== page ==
The reason I bring up the self-employment idea is because as a child I really didn’t think that getting paid a buck-fifty (this was the mid-1970s which I can’t believe is so long ago now) for every sharpened pair of skates would add up to any substantial amount of money. Years later, I remember talking to my Mom about our little family enterprise and she told me that it did wonders for our family income. She said that the profit margin was really fantastic and it made a huge difference to the family. I honestly think my father created this small business to pay for all of the hockey expenses that my brother and I had.
Not only did he create an extra income for the family through this business model, but he was very good at what he did. I suppose he could have kept on doing the same thing, but for reasons I don’t know, he let it go. I think now that this must’ve left a lasting impression on me, and finding out years later from my Mother that it turned out to be a financially fruitful venture, left an even greater impression.
I have often seen these small businesses operating throughout my life and I have always wondered how they could possibly make a profit when they don’t seem to have many people in their stores and shops. What I have learned from my small business is that it comes down to the pennies every day that trickle in, and as that volume increases and decreases all those pennies add up. As long as your expenses are under control and you don’t go completely insane with spending on personal luxuries, you can be your own boss. This is how I look at any business now. You don’t have to be the best of the best, but if you consistently provide a reasonable service at a reasonable price, the world can be your oyster.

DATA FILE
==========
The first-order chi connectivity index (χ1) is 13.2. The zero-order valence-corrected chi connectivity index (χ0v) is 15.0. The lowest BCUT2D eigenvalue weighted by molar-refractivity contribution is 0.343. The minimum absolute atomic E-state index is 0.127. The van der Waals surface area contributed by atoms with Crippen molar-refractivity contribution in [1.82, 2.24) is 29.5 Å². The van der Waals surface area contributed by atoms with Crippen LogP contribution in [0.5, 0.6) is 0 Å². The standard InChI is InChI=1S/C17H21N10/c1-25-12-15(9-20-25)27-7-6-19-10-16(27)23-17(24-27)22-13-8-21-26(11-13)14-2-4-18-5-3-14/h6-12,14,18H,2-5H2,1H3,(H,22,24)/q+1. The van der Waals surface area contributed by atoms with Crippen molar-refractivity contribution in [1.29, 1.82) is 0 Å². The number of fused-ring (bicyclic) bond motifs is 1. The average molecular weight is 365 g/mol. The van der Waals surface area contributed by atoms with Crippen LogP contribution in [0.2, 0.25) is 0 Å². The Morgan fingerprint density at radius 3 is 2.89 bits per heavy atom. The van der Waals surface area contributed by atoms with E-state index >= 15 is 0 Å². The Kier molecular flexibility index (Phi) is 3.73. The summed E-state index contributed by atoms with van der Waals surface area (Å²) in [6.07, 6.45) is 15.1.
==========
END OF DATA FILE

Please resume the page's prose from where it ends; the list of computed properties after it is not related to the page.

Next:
I don’t know what kind of small business I would start again if I couldn’t use the Internet for my income, but I have slowly grown a small list of ideas that I would consider “just in case”. They would all involve the Internet but some of them involve teaching people how to blog, and how to create their own trickle of income. I think it’s very important for people starting off in an Internet income business to appreciate the trickles. In the end these trickles really do add up, and they are what our complete profit model is based on. When you have a website that’s making a small trickle of pennies everyday, it must be looked upon with great respect and gratitude. It is a residual stream of income that has to be appreciated fully, and then sprinkled with a little bit of attention once in a while to keep it going. I better stop talking about websites or I will be going right off track again. Besides, you don’t need to hear yet “another dude’s theory” on how to manage Internet income streams (we can continue that on another post, and you know I will).
So Is It True
So is it true that once we are self-employed we will always be self-employed? I ask you to think about this if you are self-employed right now, or have a strong desire to become self-employed. As I said above, I really don’t know what I would do in the future if I couldn’t be working at home on my computer and living the lifestyle I am right now. I speculate on the “single wide trailer” scenario and I speculate on the “going back to work as an employee” scenario, but unless that day comes when I have to make a change, I won’t know.
I know that I could become an employee again, and that is not a problem, but what kind of employee would I be? Would I be nothing but a miserable pain in the backside? Would I challenge all authority as did as a young employee? Would I quit soon after I started? Would I be productive? Would you – could you.